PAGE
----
Categories of Special Interest
Edward Ponsonby, Bookseller
In Use As
1905 - 1910
Attached single-bay five-storey commercial building, built 1906, at bend in street line, having canted two-tier oriel to second and third floors flanked by Giant Order Ionic engaged columns, and with recent shopfront to ground floor. In retail use with offices and apartment over. Flat roof, with recent glazed roof extension set back from front (east) elevation, concealed behind balustraded sandstone parapet flanked by panelled plinths. Concealed rainwater goods. Ashlar sandstone chimneystack to south party wall, with moulded cornice, granite coping and yellow clay pots. Ashlar yellow sandstone walling, horizontally channelled to first floor with moulded cornice. Top floor framed by projecting pilasters carrying moulded cornice to base of parapet. Giant Order Scamozzian-Ionic columns supporting entablature with egg-and-dart moulding beneath modillioned cornice. Machine-made red brick walling to north elevation, and ashlar sandstone quoins to corner. Diocletian window opening to top floor, with moulded archivolt and mullions, triple keystone, and spandrels adorned with carved festoons. Square-headed window to lower floors, those to first floor having bull-nosed ashlar reveals and projecting keystones, oriel having engaged Doric columns flanking middle openings and matching pilasters to outer, with sandstone sills (moulded to third floor). Windows are timber sliding sash with ogee horns, one-over-one pane to first floor, twelve-over-one pane to second and third floors, and eight-over-eight pane to top floor flanked by casements. Single square-headed opening to north elevation, with flush concrete sill, brick voussoirs and three-over-three-pane timber sliding sash window. Remnants of original sandstone surrounds to outer edges of shopfront, surmounted by stone cornice with egg-and-dart moulding over recent signage. Ground floor interior modernized.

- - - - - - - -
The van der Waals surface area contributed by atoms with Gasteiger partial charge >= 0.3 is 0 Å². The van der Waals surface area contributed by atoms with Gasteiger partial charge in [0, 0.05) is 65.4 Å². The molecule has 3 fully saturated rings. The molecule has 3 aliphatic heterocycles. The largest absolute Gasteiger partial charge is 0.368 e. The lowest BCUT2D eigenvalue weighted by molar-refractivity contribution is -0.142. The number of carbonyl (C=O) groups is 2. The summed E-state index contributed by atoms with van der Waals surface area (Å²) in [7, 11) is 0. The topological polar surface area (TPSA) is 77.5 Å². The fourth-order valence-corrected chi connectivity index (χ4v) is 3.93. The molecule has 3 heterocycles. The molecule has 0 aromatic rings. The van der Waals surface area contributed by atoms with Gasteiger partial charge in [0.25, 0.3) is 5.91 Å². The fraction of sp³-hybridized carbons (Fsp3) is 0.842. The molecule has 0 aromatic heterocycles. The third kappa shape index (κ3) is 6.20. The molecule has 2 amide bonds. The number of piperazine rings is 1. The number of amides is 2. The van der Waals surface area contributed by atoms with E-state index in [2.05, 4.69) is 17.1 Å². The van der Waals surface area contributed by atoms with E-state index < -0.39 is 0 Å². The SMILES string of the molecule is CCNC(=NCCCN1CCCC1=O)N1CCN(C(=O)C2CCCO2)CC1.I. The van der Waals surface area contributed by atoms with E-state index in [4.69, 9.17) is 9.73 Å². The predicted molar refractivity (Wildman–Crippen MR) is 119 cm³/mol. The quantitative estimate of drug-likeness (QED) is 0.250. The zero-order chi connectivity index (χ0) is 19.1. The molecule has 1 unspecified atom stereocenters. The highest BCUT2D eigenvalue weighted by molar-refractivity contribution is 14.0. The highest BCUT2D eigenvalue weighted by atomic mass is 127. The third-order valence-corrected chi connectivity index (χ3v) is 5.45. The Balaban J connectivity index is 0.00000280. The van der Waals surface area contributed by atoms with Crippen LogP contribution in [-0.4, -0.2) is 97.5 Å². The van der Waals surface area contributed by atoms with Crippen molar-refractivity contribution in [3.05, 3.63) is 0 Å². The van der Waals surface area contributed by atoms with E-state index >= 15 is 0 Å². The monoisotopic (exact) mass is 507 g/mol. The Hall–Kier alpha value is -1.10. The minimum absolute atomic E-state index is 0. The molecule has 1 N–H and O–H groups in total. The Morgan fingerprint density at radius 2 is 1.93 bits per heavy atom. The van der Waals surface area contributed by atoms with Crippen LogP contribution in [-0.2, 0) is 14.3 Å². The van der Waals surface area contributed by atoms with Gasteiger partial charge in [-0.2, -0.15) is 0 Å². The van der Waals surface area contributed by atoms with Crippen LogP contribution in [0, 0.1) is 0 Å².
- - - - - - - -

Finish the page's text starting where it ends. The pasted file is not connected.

An Edwardian commercial building, constructed, to the designs of Lucius O'Callaghan, for the bookseller Edward Ponsonby. The distinctive narrow frontage is indicative of the former Georgian domestic plot size, but the elaborate façade is characteristic of early twentieth-century exuberance, utilizing classical devices. Exhibiting good stonework and carved embellishments, the front façade is well preserved. Despite modern alterations to the shopfront, and the insertion of a glazed attic storey, it serves to enliven a historic and architecturally significant urban landscape. Its siting, at an angle in the street line, allows it to prominently display its high-quality details.